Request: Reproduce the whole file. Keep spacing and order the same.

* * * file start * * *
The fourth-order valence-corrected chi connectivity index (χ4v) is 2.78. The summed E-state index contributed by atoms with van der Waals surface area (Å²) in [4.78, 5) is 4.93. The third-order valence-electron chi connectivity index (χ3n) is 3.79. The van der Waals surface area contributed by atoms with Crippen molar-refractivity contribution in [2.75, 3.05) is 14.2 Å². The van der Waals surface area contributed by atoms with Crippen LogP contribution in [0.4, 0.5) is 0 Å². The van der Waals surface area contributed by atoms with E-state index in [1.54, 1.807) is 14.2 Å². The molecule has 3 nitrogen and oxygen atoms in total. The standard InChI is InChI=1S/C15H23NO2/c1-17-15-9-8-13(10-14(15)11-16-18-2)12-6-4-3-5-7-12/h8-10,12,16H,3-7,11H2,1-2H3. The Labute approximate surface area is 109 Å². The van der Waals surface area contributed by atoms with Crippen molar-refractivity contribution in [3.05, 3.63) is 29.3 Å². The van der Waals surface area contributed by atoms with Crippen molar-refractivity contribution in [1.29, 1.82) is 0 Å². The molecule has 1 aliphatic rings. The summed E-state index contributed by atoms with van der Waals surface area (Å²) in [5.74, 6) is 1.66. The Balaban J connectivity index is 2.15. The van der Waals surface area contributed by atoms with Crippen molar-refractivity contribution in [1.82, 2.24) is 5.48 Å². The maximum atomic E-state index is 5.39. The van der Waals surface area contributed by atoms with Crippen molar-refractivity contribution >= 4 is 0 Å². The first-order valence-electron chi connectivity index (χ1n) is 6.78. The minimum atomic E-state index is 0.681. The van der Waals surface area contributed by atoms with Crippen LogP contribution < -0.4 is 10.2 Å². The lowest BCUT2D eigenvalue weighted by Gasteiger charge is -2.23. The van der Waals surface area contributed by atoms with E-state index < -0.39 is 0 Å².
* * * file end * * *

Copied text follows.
The fourth-order valence-corrected chi connectivity index (χ4v) is 2.78. The summed E-state index contributed by atoms with van der Waals surface area (Å²) in [4.78, 5) is 4.93. The third-order valence-electron chi connectivity index (χ3n) is 3.79. The van der Waals surface area contributed by atoms with Crippen molar-refractivity contribution in [2.75, 3.05) is 14.2 Å². The van der Waals surface area contributed by atoms with Crippen LogP contribution in [0.4, 0.5) is 0 Å². The van der Waals surface area contributed by atoms with E-state index in [1.54, 1.807) is 14.2 Å². The molecule has 3 nitrogen and oxygen atoms in total. The standard InChI is InChI=1S/C15H23NO2/c1-17-15-9-8-13(10-14(15)11-16-18-2)12-6-4-3-5-7-12/h8-10,12,16H,3-7,11H2,1-2H3. The Labute approximate surface area is 109 Å². The van der Waals surface area contributed by atoms with Crippen molar-refractivity contribution in [3.05, 3.63) is 29.3 Å². The van der Waals surface area contributed by atoms with Crippen molar-refractivity contribution in [1.29, 1.82) is 0 Å². The molecule has 1 aliphatic rings. The summed E-state index contributed by atoms with van der Waals surface area (Å²) in [5.74, 6) is 1.66. The Balaban J connectivity index is 2.15. The van der Waals surface area contributed by atoms with Crippen molar-refractivity contribution in [1.82, 2.24) is 5.48 Å². The maximum atomic E-state index is 5.39. The van der Waals surface area contributed by atoms with Crippen molar-refractivity contribution >= 4 is 0 Å². The first-order valence-electron chi connectivity index (χ1n) is 6.78. The minimum atomic E-state index is 0.681. The van der Waals surface area contributed by atoms with Crippen LogP contribution < -0.4 is 10.2 Å². The lowest BCUT2D eigenvalue weighted by Gasteiger charge is -2.23. The van der Waals surface area contributed by atoms with E-state index < -0.39 is 0 Å².